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Issue Date: 18-Dec-2017
Authors: Vicario, Nunzio
Title: Directly induced Neural Stem Cells transplantation and prospects for stem cell-based therapy
Abstract: Despite the remarkable beneficial effects of disease-modifying agents in relapsing-remitting multiple sclerosis (MS) patients, progressive forms of (P)MS still lack effective treatments. This stark contrast is partially dependent on the difficulties researchers have found in tackling the complex pathophysiology of this phase of disease, in which chronic inflammation within the central nervous system (CNS) is coupled by ongoing neurodegeneration and demyelination. Cell transplantation is among the most promising therapeutic approaches in regenerative medicine, combining tissue trophic and immunomodulatory effects of the graft with its intrinsic potential for cellreplacement. These are all attributes that can be harnessed to treated patients with PMS. As such, within this thesis, I have focused my attention on investigating how cellular therapies could be used to (i) prevent neuronal damage, (ii) modulate the chronic activation of the immune system and (iii) replace the damaged myelin in PMS. Olfactory Ensheathing Cells (OECs) are a special population of glial cells known to exert neuroprotective mechanisms and capable of promoting neuroprotection. Using in vitro models of neuron-like cells, I have demonstrated that OECs exert their neuroprotective effect by reducing Cx43-mediated cell-to-cell and cell-toextracellular environment communications. Despite this important finding, the immunomodulatory and remyelinating potential of OECs is still limited. As such, I decided to study a complementary stem cell approach that conjugates these attributes with ease in clinical applicability. Induced Neural Stem Cells (iNSCs) are a source of autologous, stably expandable, tissue specific and easily accessible stem cells, which have the potential to differentiate into the three main neural lineages. Mouse iNSCs were characterized in vitro and in vivo and their immunomodulatory potential was initially studied. This work uncovered a novel mechanism that underpins the potential of iNSCs to interact with the chronic CNS compartmentalised activation of the innate immune system. Specifically, I found that iNSCs are able to sense extracellular metabolites, which accumulate in the chronically inflamed CNS, and to ameliorate neuroinflammation via succinate-SUCNR1-dependend mechanisms. To characterize the potential for tissue replacement and remyelination of such a promising cell line, I have also analysed how iNSCs grafts differentiate in an experimental model of focal demyelination. I found that iNSCs are able to integrate and differentiate into remyelinating oligodendrocytes (OLs) in chronic demyelinated CNS. These data suggest that iNSCs are indeed an effective source of stem cell transplantation, being able to modulate inflammation and to effectively replace lost tissue in mouse models of PMS. Altogether the evidences gathered in this thesis are important new steps in the field of cell transplantation, which will be pivotal in the march forward for future clinical applications in chronic demyelinating CNS disorders.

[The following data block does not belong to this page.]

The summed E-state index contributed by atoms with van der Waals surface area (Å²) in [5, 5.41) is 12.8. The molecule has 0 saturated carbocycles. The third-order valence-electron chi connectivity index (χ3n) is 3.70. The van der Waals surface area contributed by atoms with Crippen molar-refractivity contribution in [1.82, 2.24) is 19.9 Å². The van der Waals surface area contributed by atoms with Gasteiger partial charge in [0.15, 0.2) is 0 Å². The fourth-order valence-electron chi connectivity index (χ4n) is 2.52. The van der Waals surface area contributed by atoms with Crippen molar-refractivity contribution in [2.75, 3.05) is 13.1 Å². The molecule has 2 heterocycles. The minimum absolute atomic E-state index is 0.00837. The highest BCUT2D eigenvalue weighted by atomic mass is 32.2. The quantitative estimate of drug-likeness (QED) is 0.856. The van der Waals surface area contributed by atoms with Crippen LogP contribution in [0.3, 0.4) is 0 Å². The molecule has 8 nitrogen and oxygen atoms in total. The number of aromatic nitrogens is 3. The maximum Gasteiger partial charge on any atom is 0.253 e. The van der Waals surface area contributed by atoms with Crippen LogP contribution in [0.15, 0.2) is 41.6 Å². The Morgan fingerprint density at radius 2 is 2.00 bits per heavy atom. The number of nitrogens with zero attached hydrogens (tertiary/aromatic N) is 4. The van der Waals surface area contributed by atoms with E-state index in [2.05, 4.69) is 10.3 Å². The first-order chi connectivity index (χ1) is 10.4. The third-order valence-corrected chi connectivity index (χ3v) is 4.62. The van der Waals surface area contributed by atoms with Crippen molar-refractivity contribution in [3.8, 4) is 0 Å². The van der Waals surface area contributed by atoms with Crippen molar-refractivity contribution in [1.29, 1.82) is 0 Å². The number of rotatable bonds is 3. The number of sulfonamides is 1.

Appears in Collections:Area 06 - Scienze mediche

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